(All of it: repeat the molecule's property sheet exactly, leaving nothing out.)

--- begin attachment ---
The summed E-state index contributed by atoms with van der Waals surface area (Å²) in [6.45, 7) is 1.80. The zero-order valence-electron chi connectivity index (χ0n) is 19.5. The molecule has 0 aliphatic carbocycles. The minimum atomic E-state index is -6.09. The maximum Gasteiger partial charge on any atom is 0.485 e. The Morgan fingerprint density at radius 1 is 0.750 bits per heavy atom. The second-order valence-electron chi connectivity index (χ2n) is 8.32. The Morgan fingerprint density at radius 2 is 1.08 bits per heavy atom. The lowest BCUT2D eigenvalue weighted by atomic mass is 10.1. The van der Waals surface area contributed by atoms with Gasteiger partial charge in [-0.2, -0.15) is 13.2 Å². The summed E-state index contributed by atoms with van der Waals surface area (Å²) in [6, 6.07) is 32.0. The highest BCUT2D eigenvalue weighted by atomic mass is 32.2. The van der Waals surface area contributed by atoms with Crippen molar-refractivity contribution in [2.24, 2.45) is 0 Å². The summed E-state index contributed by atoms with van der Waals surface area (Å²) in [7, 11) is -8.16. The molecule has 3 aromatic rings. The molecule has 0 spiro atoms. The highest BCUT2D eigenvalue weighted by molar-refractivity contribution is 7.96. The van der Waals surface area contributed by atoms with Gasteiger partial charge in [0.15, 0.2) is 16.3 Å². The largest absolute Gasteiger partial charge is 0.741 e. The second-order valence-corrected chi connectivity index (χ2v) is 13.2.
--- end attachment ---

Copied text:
The summed E-state index contributed by atoms with van der Waals surface area (Å²) in [6.45, 7) is 1.80. The zero-order valence-electron chi connectivity index (χ0n) is 19.5. The molecule has 0 aliphatic carbocycles. The minimum atomic E-state index is -6.09. The maximum Gasteiger partial charge on any atom is 0.485 e. The Morgan fingerprint density at radius 1 is 0.750 bits per heavy atom. The second-order valence-electron chi connectivity index (χ2n) is 8.32. The Morgan fingerprint density at radius 2 is 1.08 bits per heavy atom. The lowest BCUT2D eigenvalue weighted by atomic mass is 10.1. The van der Waals surface area contributed by atoms with Gasteiger partial charge in [-0.2, -0.15) is 13.2 Å². The summed E-state index contributed by atoms with van der Waals surface area (Å²) in [6, 6.07) is 32.0. The highest BCUT2D eigenvalue weighted by atomic mass is 32.2. The van der Waals surface area contributed by atoms with Crippen molar-refractivity contribution in [2.24, 2.45) is 0 Å². The summed E-state index contributed by atoms with van der Waals surface area (Å²) in [7, 11) is -8.16. The molecule has 3 aromatic rings. The molecule has 0 spiro atoms. The highest BCUT2D eigenvalue weighted by molar-refractivity contribution is 7.96. The van der Waals surface area contributed by atoms with Gasteiger partial charge in [0.15, 0.2) is 16.3 Å². The largest absolute Gasteiger partial charge is 0.741 e. The second-order valence-corrected chi connectivity index (χ2v) is 13.2.